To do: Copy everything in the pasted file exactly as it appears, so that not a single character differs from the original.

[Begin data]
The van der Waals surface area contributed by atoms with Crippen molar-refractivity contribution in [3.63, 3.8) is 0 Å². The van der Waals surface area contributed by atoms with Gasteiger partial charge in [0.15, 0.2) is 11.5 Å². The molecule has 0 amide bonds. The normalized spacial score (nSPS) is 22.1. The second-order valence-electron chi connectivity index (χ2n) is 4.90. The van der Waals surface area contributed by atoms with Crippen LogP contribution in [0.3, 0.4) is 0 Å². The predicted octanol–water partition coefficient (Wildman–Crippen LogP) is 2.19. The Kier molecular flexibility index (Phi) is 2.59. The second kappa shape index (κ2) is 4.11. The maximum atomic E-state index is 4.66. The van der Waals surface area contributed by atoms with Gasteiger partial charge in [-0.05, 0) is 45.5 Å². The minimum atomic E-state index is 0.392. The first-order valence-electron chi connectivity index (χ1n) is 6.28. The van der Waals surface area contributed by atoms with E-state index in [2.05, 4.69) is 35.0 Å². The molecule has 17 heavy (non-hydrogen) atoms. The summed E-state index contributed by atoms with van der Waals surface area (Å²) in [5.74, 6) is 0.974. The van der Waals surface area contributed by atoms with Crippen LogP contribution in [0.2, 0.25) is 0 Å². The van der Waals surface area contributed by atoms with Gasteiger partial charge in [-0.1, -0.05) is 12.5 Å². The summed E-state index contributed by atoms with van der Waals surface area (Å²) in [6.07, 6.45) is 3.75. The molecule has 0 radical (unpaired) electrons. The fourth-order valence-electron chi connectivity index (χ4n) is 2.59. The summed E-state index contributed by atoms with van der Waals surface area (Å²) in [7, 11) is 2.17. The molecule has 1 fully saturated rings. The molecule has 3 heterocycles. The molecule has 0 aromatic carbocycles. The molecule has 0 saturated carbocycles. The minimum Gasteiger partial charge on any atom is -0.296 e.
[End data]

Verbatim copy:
The van der Waals surface area contributed by atoms with Crippen molar-refractivity contribution in [3.63, 3.8) is 0 Å². The van der Waals surface area contributed by atoms with Gasteiger partial charge in [0.15, 0.2) is 11.5 Å². The molecule has 0 amide bonds. The normalized spacial score (nSPS) is 22.1. The second-order valence-electron chi connectivity index (χ2n) is 4.90. The van der Waals surface area contributed by atoms with Crippen LogP contribution in [0.3, 0.4) is 0 Å². The predicted octanol–water partition coefficient (Wildman–Crippen LogP) is 2.19. The Kier molecular flexibility index (Phi) is 2.59. The second kappa shape index (κ2) is 4.11. The maximum atomic E-state index is 4.66. The van der Waals surface area contributed by atoms with Gasteiger partial charge in [-0.05, 0) is 45.5 Å². The minimum atomic E-state index is 0.392. The first-order valence-electron chi connectivity index (χ1n) is 6.28. The van der Waals surface area contributed by atoms with E-state index in [2.05, 4.69) is 35.0 Å². The molecule has 17 heavy (non-hydrogen) atoms. The summed E-state index contributed by atoms with van der Waals surface area (Å²) in [5.74, 6) is 0.974. The van der Waals surface area contributed by atoms with Crippen LogP contribution in [0.2, 0.25) is 0 Å². The van der Waals surface area contributed by atoms with Gasteiger partial charge in [-0.1, -0.05) is 12.5 Å². The summed E-state index contributed by atoms with van der Waals surface area (Å²) in [6.07, 6.45) is 3.75. The molecule has 0 radical (unpaired) electrons. The fourth-order valence-electron chi connectivity index (χ4n) is 2.59. The summed E-state index contributed by atoms with van der Waals surface area (Å²) in [7, 11) is 2.17. The molecule has 1 fully saturated rings. The molecule has 3 heterocycles. The molecule has 0 aromatic carbocycles. The molecule has 0 saturated carbocycles. The minimum Gasteiger partial charge on any atom is -0.296 e.